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Volume 20, Issue4April 2007

Presidential Column

Morton Ann Gernsbacher
Morton Ann Gernsbacher
University of Wisconsin, Madison
APS President 2006 - 2007
All columns

In this Issue:
The True Meaning of Research Participation

About the Observer

Published 6 times per year by the Association for Psychological Science, the Observer educates and informs on matters affecting the research, academic, and applied disciplines of psychology; promotes the scientific values of APS members; reports on issues of international interest to the psychological science community; and provides a vehicle for the dissemination on information about APS.

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    Myths and Misinformation

    How does misinformation spread and how do we combat it? Psychological science sheds light on the mechanisms underlying misinformation and ‘fake news.’

Up Front


  • The True Meaning of Research Participation

    I’ve been doing a happy dance lately, ever since learning that a manuscript I contributed to was recently accepted for publication in Psychological Science. In fact, I’m just about as excited as I was 25 years ago when I received my first editorial acceptance. Only this time, I didn’t receive the notification directly; rather, it was forwarded to me by another author, because on this manuscript I’m merely the third of four coauthors. The first author conceived the study, initiated the data collection, supervised the statistical analyses, and wrote the first draft. The study empirically challenges conventional wisdom and provides a powerful demonstration of the level and nature of autistic intelligence. The first author, Michelle Dawson, is autistic.1 Like many autistic people, Ms. Dawson is very interested in the topics in which she’s interested. She reads so prodigiously that she’s known as the living PubMed around my lab. At least once a week, we find ourselves emailing her to ask if she knows of “any other studies on …,” and within an hour we receive an annotated bibliography, much of it from her memory. She’s a polished writer and, most of all, she’s a scrupulous thinker.

  • Twelve Tips for Reviewers

    Many critical skills needed for becoming a successful academic are typically not taught in graduate school, at least not in any formal way. One of these is how to review journal articles. Few students coming out of graduate school have much experience reviewing papers, and yet, at least for those students continuing on in research, reviewing is a skill that will be increasingly critical as their careers develop. In fact, being a good reviewer can greatly help a career. If a young psychologist becomes known as an excellent reviewer, he or she may be selected as consulting editor, then associate editor, and then perhaps the primary editor of a journal. How do people learn to review? I suspect most newly minted PhDs learn to review papers in the same way that the children in Albert Bandura’s famous 1960s studies learned aggressive responses, which is to say, by imitation. Just as children who watched one boy smack a BoBo doll with a bat (and received praise for doing so) would tend to do the same when it was their turn, so do young academics learn to review.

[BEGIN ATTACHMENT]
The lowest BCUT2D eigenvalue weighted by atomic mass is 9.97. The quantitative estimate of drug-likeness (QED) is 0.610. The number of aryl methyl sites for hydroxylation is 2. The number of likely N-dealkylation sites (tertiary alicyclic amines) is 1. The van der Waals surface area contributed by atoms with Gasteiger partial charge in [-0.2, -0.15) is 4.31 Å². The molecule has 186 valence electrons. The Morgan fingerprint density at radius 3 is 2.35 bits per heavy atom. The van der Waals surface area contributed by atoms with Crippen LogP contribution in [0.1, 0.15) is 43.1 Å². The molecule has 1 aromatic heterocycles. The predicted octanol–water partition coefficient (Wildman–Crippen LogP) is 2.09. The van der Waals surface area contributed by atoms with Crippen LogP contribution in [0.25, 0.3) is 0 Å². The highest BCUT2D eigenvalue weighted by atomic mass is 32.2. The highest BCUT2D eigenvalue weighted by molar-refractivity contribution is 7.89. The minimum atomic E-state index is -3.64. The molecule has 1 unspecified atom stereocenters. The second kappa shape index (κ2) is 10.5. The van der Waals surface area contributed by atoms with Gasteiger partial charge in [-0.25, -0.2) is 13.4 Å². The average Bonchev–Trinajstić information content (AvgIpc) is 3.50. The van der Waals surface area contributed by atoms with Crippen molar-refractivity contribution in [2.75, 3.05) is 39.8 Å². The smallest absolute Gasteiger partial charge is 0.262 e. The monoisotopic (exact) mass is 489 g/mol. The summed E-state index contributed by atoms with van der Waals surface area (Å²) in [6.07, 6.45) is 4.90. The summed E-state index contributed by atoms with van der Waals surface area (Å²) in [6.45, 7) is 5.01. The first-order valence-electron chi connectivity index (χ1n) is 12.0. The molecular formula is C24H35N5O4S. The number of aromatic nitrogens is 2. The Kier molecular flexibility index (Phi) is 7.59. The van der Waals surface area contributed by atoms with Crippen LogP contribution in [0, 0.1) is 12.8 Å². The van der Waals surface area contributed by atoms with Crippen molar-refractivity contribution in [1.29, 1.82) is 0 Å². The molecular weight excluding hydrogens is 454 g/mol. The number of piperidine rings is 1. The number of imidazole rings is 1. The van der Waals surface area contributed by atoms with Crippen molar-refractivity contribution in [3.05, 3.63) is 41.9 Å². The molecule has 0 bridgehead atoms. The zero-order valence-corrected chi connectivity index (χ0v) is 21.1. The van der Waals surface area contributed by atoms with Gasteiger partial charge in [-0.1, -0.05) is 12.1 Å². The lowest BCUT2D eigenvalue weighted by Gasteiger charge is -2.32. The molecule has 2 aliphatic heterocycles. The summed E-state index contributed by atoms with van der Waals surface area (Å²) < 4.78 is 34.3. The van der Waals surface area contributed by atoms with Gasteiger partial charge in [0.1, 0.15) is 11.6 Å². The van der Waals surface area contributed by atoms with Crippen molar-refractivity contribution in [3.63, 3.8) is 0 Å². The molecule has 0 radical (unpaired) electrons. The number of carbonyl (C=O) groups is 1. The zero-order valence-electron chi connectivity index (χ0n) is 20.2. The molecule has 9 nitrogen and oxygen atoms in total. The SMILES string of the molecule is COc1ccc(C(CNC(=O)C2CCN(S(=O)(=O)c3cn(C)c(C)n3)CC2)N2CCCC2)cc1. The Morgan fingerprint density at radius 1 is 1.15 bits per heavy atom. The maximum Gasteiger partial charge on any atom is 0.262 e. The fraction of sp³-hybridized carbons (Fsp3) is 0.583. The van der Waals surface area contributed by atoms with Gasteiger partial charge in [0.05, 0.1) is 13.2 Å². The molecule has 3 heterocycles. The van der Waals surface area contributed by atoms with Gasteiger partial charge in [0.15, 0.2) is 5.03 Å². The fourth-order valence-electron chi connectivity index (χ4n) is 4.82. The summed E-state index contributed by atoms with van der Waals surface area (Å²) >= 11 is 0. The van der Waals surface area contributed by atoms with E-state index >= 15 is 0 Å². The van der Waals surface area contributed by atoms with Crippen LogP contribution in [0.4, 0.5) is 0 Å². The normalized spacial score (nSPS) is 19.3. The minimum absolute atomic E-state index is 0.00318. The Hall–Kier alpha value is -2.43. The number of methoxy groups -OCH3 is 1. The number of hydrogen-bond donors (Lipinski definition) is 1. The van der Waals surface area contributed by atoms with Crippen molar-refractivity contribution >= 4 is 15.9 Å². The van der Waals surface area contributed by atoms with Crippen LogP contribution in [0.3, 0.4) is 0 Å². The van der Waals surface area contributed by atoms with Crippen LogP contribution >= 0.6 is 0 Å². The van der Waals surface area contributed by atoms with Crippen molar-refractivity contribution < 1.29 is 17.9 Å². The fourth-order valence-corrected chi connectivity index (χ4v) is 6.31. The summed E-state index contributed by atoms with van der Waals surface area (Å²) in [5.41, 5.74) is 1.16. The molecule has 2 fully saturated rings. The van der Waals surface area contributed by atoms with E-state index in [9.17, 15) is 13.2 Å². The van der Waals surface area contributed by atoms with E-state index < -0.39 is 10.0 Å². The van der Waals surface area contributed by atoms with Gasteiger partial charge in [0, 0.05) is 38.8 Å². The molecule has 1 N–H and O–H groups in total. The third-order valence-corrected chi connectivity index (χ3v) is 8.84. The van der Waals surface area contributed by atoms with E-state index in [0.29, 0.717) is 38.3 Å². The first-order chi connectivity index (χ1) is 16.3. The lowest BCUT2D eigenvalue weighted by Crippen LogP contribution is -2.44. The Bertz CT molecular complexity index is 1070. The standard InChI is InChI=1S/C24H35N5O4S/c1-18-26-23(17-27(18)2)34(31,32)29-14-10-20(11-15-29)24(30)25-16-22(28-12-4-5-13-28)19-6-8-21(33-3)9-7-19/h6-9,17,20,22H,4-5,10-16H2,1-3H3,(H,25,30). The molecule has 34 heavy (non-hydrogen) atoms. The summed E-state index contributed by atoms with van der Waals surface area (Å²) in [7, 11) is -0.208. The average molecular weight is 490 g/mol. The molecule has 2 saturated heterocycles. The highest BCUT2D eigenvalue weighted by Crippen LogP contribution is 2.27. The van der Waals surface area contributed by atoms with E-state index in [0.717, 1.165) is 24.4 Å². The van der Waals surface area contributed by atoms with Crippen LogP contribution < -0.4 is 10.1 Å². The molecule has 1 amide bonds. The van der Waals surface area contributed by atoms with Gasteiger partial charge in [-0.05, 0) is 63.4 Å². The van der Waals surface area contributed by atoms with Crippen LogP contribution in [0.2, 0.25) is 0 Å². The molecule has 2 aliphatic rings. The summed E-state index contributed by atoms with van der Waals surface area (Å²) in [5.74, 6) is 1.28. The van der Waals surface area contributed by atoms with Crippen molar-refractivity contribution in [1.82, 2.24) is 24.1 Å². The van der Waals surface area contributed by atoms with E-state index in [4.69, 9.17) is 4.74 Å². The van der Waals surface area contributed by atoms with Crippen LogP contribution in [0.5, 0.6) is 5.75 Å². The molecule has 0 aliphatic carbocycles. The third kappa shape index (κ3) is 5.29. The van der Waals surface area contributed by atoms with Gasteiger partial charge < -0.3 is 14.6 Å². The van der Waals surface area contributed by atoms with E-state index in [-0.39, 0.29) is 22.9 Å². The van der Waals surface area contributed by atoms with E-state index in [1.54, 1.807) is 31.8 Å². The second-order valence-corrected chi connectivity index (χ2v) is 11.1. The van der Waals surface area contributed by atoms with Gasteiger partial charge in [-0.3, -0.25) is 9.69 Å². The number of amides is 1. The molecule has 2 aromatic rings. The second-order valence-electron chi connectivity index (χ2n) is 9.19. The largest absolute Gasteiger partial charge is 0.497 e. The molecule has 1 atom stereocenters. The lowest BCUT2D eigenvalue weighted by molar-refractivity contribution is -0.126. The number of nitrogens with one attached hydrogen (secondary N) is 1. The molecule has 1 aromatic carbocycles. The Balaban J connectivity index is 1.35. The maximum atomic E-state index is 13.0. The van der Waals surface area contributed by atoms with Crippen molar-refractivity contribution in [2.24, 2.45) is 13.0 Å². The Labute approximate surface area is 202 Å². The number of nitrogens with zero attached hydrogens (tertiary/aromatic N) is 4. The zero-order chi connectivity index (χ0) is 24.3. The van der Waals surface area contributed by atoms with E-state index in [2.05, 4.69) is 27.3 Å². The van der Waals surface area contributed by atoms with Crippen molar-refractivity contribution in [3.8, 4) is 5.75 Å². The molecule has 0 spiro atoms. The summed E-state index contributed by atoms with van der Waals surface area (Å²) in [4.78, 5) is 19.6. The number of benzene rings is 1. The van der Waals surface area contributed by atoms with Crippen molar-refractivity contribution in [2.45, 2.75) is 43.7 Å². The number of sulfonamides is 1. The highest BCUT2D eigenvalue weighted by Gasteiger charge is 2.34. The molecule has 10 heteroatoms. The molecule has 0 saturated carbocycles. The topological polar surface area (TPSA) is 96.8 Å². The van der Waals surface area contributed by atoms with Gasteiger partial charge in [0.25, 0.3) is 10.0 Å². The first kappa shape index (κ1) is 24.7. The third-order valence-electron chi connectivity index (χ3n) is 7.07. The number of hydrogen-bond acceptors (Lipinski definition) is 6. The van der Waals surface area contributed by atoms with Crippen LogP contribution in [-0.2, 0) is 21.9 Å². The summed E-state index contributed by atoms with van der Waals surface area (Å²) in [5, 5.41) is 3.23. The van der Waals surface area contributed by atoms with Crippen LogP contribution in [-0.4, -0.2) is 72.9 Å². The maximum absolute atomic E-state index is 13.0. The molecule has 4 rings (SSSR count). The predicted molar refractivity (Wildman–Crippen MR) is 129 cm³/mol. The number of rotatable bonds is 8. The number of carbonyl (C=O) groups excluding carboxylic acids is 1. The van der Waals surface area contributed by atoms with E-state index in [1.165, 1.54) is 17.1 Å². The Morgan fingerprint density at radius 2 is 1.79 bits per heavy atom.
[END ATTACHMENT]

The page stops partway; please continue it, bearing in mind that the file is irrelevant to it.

APS Spotlight


  • What’s Hot in Psychology?

    Suppose you are a newly minted PhD looking to make your mark in psychology. What should you study? Such decisions are usually driven by a combination of personal curiosity, mentors’ influences, and happenstance. But as most of us have more scientific interests than we can realistically pursue at any given time, it couldn’t hurt to try to pick a research topic strategically. Different scientists take different approaches. Some seek out big, well-established research topics. They may thrill at the prospect of competing against other laboratories for the latest scoop, value the specialized meetings and societies that evolve around well-established topics, or appreciate that areas with a lot of research being done tend to attract steady sources of funding. Other researchers prefer to work in areas that have been neglected or are just emerging.

Practice


  • Twelve Tips for Reviewers

    Many critical skills needed for becoming a successful academic are typically not taught in graduate school, at least not in any formal way. One of these is how to review journal articles. Few students coming out of graduate school have much experience reviewing papers, and yet, at least for those students continuing on in research, reviewing is a skill that will be increasingly critical as their careers develop. In fact, being a good reviewer can greatly help a career. If a young psychologist becomes known as an excellent reviewer, he or she may be selected as consulting editor, then associate editor, and then perhaps the primary editor of a journal. How do people learn to review? I suspect most newly minted PhDs learn to review papers in the same way that the children in Albert Bandura’s famous 1960s studies learned aggressive responses, which is to say, by imitation. Just as children who watched one boy smack a BoBo doll with a bat (and received praise for doing so) would tend to do the same when it was their turn, so do young academics learn to review.

  • Preparing for a Class Session